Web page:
Through Pacey‘s character, we get his father, the now mentally damaged scientist who had his finger delved deep into the scary and weird, and who may be the heart of this show in a cracked sort of way. He supplies the hard fringe. He’s fascinated by the perspective delivered in Spongebob, and when it comes to a matter of needing to find the suspect who got away but coming up short because the only person who can identify him is Secret Boyfriend in the coma, he comes up with the simple answer: Load up Dunham with ketamine and lysergic acid diethylamide, then strip her down (fondly recalling the X-Files pilot) and put her in an isolation tank (Altered States!) and synchronize her brain waves with Secret Boyfriend in the coma and he can share with her the suspect’s face via synaptic transfer. And quite frankly, it’s not nearly enough in TV these days that you get to hear a character gleefully say, “Excellent. Let’s make some LSD!”
Does it work? Fuck yeah, it works, man (though the special effects in that sequence are not terrible, they’re certainly the weakest of the episode and remind one of VR5). Just like Bishop told us it would (you can use the same method to question a corpse too, he assures us, within the first six hours of it’s death, a detail that becomes very important later, we find out). Despite his wandering mind and his questionable bladder control, Bishop will be the element to watch on this show, I believe. Dunham provides us with the coolness of Scully, but with a more relaxed believer in the Mulder archetype, and Pacey provides us the everyman rational asshole perspective, but the Bishop character… Well, I’ll just refer you back to when Dunham fills Pacey in on just a few of the things his father was involved in researching back in his heyday: Mind control, teleportation, astral projection, invisibility, genetic mutation, and also reanimation.
Oh, and don’t let me forget that the episode also includes the hint of an evil Bill Gates type looming on the horizon, some kind of super evil mega corporation (and possibly more out there than the Hanso Foundation) with their (advanced robotic, on the level of Terminator-esque advanced) fingers in everything, including “The Pattern…”
The Pattern! More on that later, but the real question you’re asking yourself is, “Is this a good pilot?” Yes, for the most part. It’s not as good as Abram’s Lost pilot, which was pure perfection in retrospect, and may or may not as good as the pilot for Alias (the Bishop character would have to be a modern day equivalent of Milo Rambaldi, that show’s seer/inventor/wunderkind macguffin, and I could easily see this show copy that series’ breezy blue collar sci fi vibe), but there is quality here. They put $10 million into this hour and a half, and it shows (the only downside to the look of the show, and it’s not that big of a deal is that it was clearly shot in Toronto). Plus, this is just a simple aesthetic thing, but I love the location chyrons that are huge and 3D in each new locale and seem to float right at the camera as if they were living architecture (and they very much appear to be in the Baghdad scene). That said, more than this initial episode itself, you definitely get a feeling that you’re being handed a laundry list of (like any good pilot does) what’s to come as far as big wild weirdness.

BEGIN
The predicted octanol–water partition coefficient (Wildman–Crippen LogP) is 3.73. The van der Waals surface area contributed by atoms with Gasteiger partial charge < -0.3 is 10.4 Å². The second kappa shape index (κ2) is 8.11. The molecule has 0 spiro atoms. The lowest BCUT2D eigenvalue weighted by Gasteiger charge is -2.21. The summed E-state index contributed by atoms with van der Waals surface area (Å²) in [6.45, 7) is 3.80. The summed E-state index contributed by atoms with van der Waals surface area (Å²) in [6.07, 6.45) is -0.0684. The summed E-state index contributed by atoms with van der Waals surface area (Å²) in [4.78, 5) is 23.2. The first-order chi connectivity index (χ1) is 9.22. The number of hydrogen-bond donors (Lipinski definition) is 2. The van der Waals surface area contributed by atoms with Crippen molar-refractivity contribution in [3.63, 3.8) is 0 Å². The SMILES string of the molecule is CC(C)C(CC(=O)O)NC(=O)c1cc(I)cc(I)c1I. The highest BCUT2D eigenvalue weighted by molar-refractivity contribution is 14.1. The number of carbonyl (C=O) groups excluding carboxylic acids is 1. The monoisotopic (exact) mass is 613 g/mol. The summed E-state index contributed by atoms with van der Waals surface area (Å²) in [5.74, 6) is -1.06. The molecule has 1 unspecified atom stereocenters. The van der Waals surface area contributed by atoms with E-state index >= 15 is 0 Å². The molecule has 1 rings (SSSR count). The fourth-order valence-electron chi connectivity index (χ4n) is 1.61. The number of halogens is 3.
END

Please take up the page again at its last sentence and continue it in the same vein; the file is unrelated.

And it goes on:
Beyond anything else though, this is easily the best new show of the fall and one of the best on TV currently.
I’ve said a lot about the show as it is, and my perspective is completely clouded by the possibility of this being a show that scratches me right where I itch. Is Fringe a little too out there for you? Understandable, but I implore you to give it a try… while you can. It’s on Fox, people. You know the executives are just masturbating at the idea of canceling this and Dollhouse already.
Hawking bets that CERN mega-machine won’t find “God’s Particle.”
Neal Stephenson: Science Fiction as a literary genre.
The Committee for Skeptical Inquiry.
I forgot to mention that during the “limited commercial interruptions” during Fringe, they played the commercial version of the new Quantum Of Solace trailer. It’s not bad at all.
How to disappear in America without a trace.
The new EP by Stars is excellent.
Is Kim Jong Il?
Giant penis needs re-chalking, please.
How would the U.S. military fight a zombie army?
I guess it’s official, Shirley Manson’s a Terminator. Lord knows she’s already terminated my heart. And stuff.
Jesus was a community organizer, and Pontius Pilate was a governor. Sigh.
Matt Damon on Sarah Palin.
Speaking of the hotness of Shirley Manson and the villainy of Sarah Palin, robots are coming to replace us all!
The triumph of fringe science!